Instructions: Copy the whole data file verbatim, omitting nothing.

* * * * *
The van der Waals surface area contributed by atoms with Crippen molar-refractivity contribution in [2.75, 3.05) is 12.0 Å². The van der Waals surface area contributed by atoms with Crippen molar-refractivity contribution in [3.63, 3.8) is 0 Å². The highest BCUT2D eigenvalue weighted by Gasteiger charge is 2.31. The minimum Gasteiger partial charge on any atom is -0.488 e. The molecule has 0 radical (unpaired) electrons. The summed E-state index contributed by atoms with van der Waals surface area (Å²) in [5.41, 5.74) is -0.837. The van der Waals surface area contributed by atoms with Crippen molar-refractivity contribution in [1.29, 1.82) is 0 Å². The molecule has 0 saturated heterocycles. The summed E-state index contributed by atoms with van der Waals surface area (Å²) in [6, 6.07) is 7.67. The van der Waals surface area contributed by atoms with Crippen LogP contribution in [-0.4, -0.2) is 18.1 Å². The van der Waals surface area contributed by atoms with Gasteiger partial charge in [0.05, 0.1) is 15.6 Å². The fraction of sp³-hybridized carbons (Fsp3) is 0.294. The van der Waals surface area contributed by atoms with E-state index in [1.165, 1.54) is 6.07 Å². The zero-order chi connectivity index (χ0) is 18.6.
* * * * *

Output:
The van der Waals surface area contributed by atoms with Crippen molar-refractivity contribution in [2.75, 3.05) is 12.0 Å². The van der Waals surface area contributed by atoms with Crippen molar-refractivity contribution in [3.63, 3.8) is 0 Å². The highest BCUT2D eigenvalue weighted by Gasteiger charge is 2.31. The minimum Gasteiger partial charge on any atom is -0.488 e. The molecule has 0 radical (unpaired) electrons. The summed E-state index contributed by atoms with van der Waals surface area (Å²) in [5.41, 5.74) is -0.837. The van der Waals surface area contributed by atoms with Crippen molar-refractivity contribution in [1.29, 1.82) is 0 Å². The molecule has 0 saturated heterocycles. The summed E-state index contributed by atoms with van der Waals surface area (Å²) in [6, 6.07) is 7.67. The van der Waals surface area contributed by atoms with Crippen LogP contribution in [-0.4, -0.2) is 18.1 Å². The van der Waals surface area contributed by atoms with Gasteiger partial charge in [0.05, 0.1) is 15.6 Å². The fraction of sp³-hybridized carbons (Fsp3) is 0.294. The van der Waals surface area contributed by atoms with E-state index in [1.165, 1.54) is 6.07 Å². The zero-order chi connectivity index (χ0) is 18.6.